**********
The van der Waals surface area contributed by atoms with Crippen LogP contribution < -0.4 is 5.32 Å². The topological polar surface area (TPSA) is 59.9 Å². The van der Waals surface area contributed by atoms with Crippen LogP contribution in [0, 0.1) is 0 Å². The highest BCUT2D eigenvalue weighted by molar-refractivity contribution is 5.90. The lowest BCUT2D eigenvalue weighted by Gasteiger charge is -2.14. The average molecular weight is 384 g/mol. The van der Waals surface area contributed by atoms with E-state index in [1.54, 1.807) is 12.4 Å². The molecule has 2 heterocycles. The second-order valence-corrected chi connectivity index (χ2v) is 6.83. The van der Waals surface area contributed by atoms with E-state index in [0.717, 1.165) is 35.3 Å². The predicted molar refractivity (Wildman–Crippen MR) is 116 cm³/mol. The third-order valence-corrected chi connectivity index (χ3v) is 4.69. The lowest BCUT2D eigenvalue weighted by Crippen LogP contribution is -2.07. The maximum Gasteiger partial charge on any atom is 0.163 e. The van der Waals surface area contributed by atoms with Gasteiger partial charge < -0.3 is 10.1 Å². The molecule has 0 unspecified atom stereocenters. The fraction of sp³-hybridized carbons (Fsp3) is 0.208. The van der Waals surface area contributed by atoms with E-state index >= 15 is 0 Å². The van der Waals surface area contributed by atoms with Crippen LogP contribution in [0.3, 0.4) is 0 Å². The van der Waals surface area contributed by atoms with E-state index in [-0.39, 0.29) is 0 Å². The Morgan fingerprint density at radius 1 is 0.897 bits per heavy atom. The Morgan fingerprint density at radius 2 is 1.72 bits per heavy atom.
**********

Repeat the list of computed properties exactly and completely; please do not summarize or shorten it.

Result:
The van der Waals surface area contributed by atoms with Crippen LogP contribution < -0.4 is 5.32 Å². The topological polar surface area (TPSA) is 59.9 Å². The van der Waals surface area contributed by atoms with Crippen LogP contribution in [0, 0.1) is 0 Å². The highest BCUT2D eigenvalue weighted by molar-refractivity contribution is 5.90. The lowest BCUT2D eigenvalue weighted by Gasteiger charge is -2.14. The average molecular weight is 384 g/mol. The van der Waals surface area contributed by atoms with E-state index in [1.54, 1.807) is 12.4 Å². The molecule has 2 heterocycles. The second-order valence-corrected chi connectivity index (χ2v) is 6.83. The van der Waals surface area contributed by atoms with E-state index in [0.717, 1.165) is 35.3 Å². The predicted molar refractivity (Wildman–Crippen MR) is 116 cm³/mol. The third-order valence-corrected chi connectivity index (χ3v) is 4.69. The lowest BCUT2D eigenvalue weighted by Crippen LogP contribution is -2.07. The maximum Gasteiger partial charge on any atom is 0.163 e. The van der Waals surface area contributed by atoms with Gasteiger partial charge < -0.3 is 10.1 Å². The molecule has 0 unspecified atom stereocenters. The fraction of sp³-hybridized carbons (Fsp3) is 0.208. The van der Waals surface area contributed by atoms with E-state index >= 15 is 0 Å². The van der Waals surface area contributed by atoms with Crippen LogP contribution in [0.3, 0.4) is 0 Å². The van der Waals surface area contributed by atoms with E-state index in [-0.39, 0.29) is 0 Å². The Morgan fingerprint density at radius 1 is 0.897 bits per heavy atom. The Morgan fingerprint density at radius 2 is 1.72 bits per heavy atom.